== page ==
Paraphrased from Investopedia and Wikipedia, mean reversion is a theory used in finance that suggests that asset prices and historical returns eventually return to the long-run mean or average level of the entire data set. The thought is that any price that strays far from the long-term norm will again return, reverting to its understood state. This mean or average can be the historical average of the price or return, or another relevant average… reporting services commonly offer moving averages for periods such as 50 and 100 days.
In my opinion, the historically strong “demand” readings for stocks coming off the 12/24/18 lows (frequently referenced in these reports and my webinars—please let me know if you would like to see the specifics again) suggest that, at this point, the probabilities currently favor normal consolidation and/or pullback periods. This is opposed to a full retest of the late-December 2018 low many market prognosticators discussed in writings and media appearances over the past weekend.
If the S&P 500’s (SPX/2783.30) low from last Friday of 2722 is violated, its rising 50-day moving average (DMA) may be one level of support for the SPX. In other words, if a violation of very short-term support at 2722 occurs, a mean reversion decline to the 50-DMA could easily occur—SPX chart below. Currently, the SPX’s 50-DMA is 2680. Please note that, due to its composition, the 50-DMA will marginally change each trading day. Additionally, Jeff Saut, Raymond James & Associates Chief Investment Strategist, quoted Leon Tuey in a recent report, who stated, “the correction will be rotational/time rather than magnitude.” Unless one of the following three guideposts occurs, I would agree with Tuey and think his viewpoint is consistent with a mean reversion move to the 50-DMA.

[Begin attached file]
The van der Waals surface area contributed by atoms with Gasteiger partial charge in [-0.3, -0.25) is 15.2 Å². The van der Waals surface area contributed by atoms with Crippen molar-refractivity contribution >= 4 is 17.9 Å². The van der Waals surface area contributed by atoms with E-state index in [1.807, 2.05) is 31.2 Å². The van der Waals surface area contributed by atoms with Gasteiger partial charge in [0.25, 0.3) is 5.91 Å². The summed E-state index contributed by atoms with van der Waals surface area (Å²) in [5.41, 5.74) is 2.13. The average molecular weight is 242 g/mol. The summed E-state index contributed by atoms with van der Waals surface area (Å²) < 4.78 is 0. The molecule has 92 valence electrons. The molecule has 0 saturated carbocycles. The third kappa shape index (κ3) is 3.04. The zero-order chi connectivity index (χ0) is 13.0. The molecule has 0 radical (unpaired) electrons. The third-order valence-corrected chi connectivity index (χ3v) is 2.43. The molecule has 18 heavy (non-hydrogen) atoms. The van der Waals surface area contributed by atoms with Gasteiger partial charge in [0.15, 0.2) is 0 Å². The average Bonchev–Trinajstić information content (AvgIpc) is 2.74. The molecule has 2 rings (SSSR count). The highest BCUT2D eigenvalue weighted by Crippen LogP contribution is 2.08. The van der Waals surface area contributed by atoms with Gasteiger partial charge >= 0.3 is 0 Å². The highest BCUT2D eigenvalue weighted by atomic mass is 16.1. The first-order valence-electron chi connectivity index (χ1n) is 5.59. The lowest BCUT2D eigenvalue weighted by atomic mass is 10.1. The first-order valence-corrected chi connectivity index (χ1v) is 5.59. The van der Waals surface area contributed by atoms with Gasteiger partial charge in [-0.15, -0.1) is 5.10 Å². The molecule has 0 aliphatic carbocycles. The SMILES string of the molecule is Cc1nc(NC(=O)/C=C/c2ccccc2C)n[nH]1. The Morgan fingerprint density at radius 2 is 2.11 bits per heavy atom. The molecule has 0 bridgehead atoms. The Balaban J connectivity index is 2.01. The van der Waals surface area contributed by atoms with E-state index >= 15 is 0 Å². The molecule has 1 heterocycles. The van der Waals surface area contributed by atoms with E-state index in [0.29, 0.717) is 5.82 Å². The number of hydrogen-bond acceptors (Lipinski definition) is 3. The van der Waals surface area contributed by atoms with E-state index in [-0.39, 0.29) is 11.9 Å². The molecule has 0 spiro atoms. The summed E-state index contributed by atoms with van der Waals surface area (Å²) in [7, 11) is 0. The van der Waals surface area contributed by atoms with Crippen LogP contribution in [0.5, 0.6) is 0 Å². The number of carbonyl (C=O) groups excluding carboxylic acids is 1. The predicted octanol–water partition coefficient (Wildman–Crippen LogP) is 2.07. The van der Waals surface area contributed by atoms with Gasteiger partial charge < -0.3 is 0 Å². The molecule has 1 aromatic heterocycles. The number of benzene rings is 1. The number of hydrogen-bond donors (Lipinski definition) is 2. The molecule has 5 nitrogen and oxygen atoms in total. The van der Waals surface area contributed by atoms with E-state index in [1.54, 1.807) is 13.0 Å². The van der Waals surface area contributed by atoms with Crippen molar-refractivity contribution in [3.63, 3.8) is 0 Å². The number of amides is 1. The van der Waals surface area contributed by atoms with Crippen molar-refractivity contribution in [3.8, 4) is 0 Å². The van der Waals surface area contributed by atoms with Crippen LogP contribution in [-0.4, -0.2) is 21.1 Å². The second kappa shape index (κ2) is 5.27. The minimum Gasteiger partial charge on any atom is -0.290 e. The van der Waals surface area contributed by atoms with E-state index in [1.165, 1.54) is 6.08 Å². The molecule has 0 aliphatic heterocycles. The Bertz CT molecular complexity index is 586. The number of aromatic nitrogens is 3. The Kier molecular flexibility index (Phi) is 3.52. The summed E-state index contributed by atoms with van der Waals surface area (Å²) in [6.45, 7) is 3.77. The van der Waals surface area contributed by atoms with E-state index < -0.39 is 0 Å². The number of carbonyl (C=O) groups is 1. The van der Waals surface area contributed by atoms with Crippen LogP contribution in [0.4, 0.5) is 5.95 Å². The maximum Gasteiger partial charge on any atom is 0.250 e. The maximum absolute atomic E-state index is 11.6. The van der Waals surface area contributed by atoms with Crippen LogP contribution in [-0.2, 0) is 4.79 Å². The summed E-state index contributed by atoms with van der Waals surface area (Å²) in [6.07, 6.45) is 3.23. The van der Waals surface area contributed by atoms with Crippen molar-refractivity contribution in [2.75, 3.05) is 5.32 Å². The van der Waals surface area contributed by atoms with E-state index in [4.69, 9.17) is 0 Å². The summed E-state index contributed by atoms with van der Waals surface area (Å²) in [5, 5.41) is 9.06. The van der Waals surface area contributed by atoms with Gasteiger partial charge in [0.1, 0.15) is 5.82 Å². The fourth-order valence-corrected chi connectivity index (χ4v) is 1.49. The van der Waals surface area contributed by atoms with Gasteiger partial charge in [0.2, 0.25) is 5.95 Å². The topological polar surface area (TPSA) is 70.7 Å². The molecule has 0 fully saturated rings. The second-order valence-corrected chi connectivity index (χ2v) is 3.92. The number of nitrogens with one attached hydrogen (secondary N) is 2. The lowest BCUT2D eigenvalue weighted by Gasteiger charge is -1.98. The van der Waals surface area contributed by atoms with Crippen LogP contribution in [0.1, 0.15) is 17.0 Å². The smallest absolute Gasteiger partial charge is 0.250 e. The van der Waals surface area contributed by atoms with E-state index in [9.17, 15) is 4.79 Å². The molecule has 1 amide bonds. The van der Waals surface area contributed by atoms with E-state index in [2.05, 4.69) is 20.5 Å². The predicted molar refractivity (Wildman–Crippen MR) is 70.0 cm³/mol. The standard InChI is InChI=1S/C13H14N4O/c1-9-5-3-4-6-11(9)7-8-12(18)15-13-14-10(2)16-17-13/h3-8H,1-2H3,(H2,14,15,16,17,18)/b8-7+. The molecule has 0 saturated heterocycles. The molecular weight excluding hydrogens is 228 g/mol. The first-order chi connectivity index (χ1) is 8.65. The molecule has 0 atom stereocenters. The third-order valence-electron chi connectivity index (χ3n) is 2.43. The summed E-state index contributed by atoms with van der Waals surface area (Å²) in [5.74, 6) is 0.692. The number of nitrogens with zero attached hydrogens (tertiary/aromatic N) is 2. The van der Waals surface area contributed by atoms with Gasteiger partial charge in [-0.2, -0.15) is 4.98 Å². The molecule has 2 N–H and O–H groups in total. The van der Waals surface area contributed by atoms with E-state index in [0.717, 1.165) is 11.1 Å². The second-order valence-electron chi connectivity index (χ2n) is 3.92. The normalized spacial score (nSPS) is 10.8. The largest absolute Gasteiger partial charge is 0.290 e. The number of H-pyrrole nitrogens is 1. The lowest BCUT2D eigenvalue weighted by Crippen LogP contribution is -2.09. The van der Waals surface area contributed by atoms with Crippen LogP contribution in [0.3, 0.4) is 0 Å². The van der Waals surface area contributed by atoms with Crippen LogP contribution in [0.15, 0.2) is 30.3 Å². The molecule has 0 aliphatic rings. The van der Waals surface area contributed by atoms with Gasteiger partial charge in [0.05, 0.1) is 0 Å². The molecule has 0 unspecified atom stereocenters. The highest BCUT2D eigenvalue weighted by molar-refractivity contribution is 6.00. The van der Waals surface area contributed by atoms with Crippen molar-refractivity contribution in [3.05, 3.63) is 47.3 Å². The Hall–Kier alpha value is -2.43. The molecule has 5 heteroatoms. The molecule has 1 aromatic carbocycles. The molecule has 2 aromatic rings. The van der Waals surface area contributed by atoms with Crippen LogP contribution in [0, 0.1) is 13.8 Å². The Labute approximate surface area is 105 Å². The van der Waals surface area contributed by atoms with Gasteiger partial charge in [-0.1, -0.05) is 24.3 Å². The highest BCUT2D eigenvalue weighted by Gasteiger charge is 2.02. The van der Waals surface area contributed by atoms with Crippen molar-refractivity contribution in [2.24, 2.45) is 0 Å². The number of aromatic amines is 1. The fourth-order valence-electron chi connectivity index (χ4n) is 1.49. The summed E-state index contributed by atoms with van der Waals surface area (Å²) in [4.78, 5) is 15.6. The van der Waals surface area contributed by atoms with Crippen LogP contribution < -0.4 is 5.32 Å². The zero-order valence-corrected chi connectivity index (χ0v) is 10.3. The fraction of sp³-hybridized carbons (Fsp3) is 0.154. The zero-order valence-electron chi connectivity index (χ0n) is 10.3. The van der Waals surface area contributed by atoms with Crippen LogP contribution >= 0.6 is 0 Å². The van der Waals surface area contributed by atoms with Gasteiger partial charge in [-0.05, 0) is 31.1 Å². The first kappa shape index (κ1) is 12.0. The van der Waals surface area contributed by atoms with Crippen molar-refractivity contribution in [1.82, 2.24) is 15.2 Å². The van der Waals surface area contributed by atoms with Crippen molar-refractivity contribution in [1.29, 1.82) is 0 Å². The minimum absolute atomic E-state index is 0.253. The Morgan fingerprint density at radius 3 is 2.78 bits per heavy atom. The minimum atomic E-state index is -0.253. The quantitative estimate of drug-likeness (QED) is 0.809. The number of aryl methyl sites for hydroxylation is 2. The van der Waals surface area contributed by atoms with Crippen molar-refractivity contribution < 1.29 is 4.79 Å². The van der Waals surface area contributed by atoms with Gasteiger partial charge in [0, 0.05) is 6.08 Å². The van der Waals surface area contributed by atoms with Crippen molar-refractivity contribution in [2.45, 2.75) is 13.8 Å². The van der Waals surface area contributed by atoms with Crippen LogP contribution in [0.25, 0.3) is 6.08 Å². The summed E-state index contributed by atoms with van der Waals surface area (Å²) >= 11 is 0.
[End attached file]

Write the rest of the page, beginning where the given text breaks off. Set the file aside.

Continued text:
I am following three guideposts: 1) consecutive trading days when NYSE declining volume overwhelms NYSE advancing volume, 2) a violation of the rising 50-DMA / horizontal support (please refer to the chart below) or 3) various sentiment indicators returning to “extreme optimism” levels followed by a reversal down. If one of the three guideposts occurs, I may shift my focus to various retracement levels drawn off the move from the late-December 2018 low to the recent price high.
Finally, if the SPX decisively closed above resistance at 2816, the odds of a move towards 2900 and/or 2940 would increase—chart below. In the meantime, market participants may consider focusing on sectors exhibiting strong/improving relative strength, including Technology (select groups), Utilities and REITs. I will also be closely monitoring Communications Services and watching how the Industrials act if a definitive trade deal is finalized.
Last-minute Thoughts (not price-related): J.P. Morgan is asking, what are the big risks (headwinds) right now? The key near-term risks include:
1) Equity supply- The market could simply be overwhelmed by follow-ons (secondaries) and IPOs.
2) The U.S. Dollar- If the U.S. Dollar doesn’t take a break soon, it will become a more pronounced headwind for the SPX, EPS estimates and possibly Emerging Markets.
3) The mercurial president- Investors expect trade tensions to ease, especially with China. This is, however, by no means guaranteed, especially if President Trump is baited by the negative trade deficit headlines over the last week.
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Art Huprich, CMT
Chief Market Technician
Day Hagan Asset Management
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